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Uber Is Offering Cheap Gas And Free College Tuition To Its Best Drivers

The ride-hail company will cover 100% of tuition for online courses at Arizona State University for its top drivers and their immediate family members.

Posted on November 1, 2018, at 10:00 a.m. ET

Uber

Uber will cover online college tuition costs and offer other perks like discounted fuel to its top drivers as part of a new program called Uber Pro that launches Thursday in eight markets.

“Drivers earn status by getting points and by giving great service — those unlock status,” Daniel Danker, head of driver product at Uber, told BuzzFeed News. “We want to recognize commitment from drivers.”

Under the Pro program, drivers will be ranked in three tiers — gold, platinum, and diamond. For platinum and diamond drivers who’ve driven more than 3,000 rides with Uber, the ride-hail company will cover the cost of tuition for Arizona State University's (ASU) online program — for children, spouses, and parents as well. Those drivers, along with others ranked in the gold tier, will also be eligible for other perks — discounted fuel and car maintenance, and shorter wait times to pick up passengers at lucrative locations like airports.

Uber Pro drivers will receive 5% fuel discounts at any gas station, and 6.5% at ExxonMobil stores. Twenty-five percent discounts on car maintenance will be provided through CarAdvise, an online auto repair shop network.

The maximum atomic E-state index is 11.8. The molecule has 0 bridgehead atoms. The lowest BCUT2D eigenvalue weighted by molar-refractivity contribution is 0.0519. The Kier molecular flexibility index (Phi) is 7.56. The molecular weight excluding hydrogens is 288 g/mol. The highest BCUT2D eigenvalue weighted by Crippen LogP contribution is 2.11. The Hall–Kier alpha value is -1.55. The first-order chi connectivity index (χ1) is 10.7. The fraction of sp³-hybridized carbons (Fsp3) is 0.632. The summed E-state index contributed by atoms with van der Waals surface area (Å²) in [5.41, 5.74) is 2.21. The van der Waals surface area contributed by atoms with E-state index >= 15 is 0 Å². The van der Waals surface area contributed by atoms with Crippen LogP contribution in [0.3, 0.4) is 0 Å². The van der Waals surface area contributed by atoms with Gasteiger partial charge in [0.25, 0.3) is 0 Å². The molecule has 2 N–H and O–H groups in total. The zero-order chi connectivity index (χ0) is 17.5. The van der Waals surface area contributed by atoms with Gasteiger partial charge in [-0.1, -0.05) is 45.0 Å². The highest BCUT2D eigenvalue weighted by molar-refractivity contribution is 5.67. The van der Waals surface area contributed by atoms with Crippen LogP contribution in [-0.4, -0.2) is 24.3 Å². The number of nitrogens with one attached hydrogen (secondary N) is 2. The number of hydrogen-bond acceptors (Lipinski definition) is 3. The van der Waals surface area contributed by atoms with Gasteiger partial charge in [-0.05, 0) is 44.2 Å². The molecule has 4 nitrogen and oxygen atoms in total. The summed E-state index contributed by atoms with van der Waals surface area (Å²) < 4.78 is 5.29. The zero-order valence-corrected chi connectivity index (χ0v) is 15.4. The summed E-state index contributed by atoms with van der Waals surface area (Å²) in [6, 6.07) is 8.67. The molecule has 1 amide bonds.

In a coauthored Arizona Republic op-ed, Uber CEO Dara Khosrowshahi and Arizona State University President Michael Crow said they hope Uber Pro will provide “a model of how business and academia can leverage knowledge, technology and scale to help more people gain the skills they need to advance in their lives, serve their families and communities, and contribute to the betterment of society.”

The program will be tested first in Seattle, Chicago, New Orleans, New Jersey, Orlando, Tampa, Phoenix, and Denver. Drivers in these markets who would have qualified for Uber Pro in the last three months will automatically be added to it.

Qualification for different Uber Pro tiers is based on the number of points drivers amass by completing trips. That doesn’t necessarily mean, however, that Uber is encouraging drivers to treat the platform as a full-time job; half the drivers who currently qualify for Pro drive fewer than 30 hours per week, the company said.

In order to be eligible for Uber Pro, drivers must maintain a customer rating of 4.85 and above. Should they drop below that threshold, they’ll be given a chance to raise their score. But if a driver falls below a 4.75 rating for any reason, they’ll be disqualified from the program. Uber declined to say what the current average customer rating is for all drivers, but noted that a 4.85 score is “really achievable for these drivers.”

The program is being rolled out at a time in which driver retention is a growing challenge for ride-hail companies like Uber and Lyft. Uber has long used behavioral economic strategies like bonuses and surge notifications to encourage drivers to spend more time on the platform; Uber Pro is in some ways an extension of this gamification, aimed at making drivers more loyal.

Uber’s new program is similar to those of Starbucks, Walmart, and Amazon, which cover some education costs for employees; Starbucks also partners with ASU, which offers some freshman-level online classes free of charge to the public. It is unique, however, in that Uber drivers are independent contractors, and not employees.

Uber said it hopes Uber Pro will roll out nationally in 2019, and globally sometime after that.


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